Crude futures soared above $142 a barrel on Friday following a steep decline on U.S. stock markets that triggered investments into the commodity sector.
U.S. stocks tumbled on Friday as oil piled gains and Moody's Investors Service said it is likely to cut Morgan Stanley's credit rating. On Thursday, the Dow Jones index had its second-biggest percentage decline of the year.
Earlier today, the Dow industrial average fell after investors feared higher prices of crude and further damage on the financial sector due to credit losses.
Supporting prices, yesterday the president of the Organization of Petroleum Exporting Countries which is responsible for 40 percent of global oil production, speculated oil may rise as high as $150 and $170 a barrel in few months.
Crude oil futures for delivery in August were trading $1.09 or 0.78 percent up at $140.73 a barrel by 2:53 p.m. on the New York Mercantile Exchange. On Friday, prices rose above $142 a barrel for the first time to $142.99 a barrel in New York.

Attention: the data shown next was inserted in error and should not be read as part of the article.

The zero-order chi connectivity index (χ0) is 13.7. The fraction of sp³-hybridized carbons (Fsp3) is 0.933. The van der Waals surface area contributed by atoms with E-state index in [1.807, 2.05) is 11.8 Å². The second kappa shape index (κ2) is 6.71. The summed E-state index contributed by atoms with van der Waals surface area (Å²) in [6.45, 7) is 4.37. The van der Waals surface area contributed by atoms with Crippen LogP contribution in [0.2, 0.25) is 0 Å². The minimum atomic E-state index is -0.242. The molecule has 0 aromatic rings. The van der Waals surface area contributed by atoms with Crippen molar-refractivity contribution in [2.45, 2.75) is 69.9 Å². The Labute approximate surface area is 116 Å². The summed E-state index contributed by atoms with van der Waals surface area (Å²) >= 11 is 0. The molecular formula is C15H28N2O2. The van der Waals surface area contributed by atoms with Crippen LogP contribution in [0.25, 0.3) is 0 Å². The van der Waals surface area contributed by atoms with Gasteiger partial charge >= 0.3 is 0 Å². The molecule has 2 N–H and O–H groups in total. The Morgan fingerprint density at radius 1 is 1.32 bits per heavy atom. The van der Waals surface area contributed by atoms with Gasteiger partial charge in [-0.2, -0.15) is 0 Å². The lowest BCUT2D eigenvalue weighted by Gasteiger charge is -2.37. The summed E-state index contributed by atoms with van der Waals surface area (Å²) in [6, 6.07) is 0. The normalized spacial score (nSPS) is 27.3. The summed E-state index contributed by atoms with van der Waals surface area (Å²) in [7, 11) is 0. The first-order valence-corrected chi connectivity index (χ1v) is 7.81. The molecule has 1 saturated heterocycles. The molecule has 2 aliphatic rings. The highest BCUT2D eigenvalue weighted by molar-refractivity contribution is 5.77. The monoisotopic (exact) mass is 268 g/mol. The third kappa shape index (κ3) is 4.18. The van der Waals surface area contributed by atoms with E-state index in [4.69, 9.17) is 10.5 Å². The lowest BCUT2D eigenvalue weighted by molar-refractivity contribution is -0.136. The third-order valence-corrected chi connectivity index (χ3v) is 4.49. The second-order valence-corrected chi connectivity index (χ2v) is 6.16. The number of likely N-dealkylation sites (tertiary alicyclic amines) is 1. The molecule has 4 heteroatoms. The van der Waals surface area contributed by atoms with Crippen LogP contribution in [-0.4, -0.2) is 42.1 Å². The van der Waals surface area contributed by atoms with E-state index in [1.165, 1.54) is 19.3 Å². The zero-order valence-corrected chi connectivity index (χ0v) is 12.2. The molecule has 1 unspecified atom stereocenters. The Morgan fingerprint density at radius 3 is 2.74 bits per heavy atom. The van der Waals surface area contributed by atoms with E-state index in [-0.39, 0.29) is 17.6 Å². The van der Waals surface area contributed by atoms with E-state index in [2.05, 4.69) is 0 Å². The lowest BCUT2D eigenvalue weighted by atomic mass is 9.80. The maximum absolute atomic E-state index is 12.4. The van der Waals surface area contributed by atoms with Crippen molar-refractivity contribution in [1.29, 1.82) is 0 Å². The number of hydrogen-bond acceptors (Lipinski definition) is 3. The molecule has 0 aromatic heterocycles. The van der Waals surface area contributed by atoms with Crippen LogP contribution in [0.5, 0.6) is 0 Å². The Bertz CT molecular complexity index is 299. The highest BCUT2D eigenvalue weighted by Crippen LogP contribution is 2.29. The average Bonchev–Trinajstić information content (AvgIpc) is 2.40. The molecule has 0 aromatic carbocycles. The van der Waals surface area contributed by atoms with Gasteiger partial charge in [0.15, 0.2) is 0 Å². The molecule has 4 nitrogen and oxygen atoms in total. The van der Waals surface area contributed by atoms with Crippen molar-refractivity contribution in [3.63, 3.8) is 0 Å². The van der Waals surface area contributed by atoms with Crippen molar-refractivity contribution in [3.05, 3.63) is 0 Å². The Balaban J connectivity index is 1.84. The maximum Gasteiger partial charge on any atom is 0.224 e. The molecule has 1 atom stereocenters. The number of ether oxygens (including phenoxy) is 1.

Oil's increase of 46 percent this year resulted mainly from the dollar's weakness which has prompted investors to store their money into commodities as they compensate for inflation. But prices had been lifted also by demand concerns from fast growing economies and political tensions that have disrupted production on top oil exporters such as Nigeria and countries in the Middle East.
Brent crude futures for delivery in three months climbed 82 cents or 0.59 percent to $140.08 a barrel in the London ICE Futures exchange.
Following the decline on stocks, the U.S. currency posted losses against the euro and the yen today.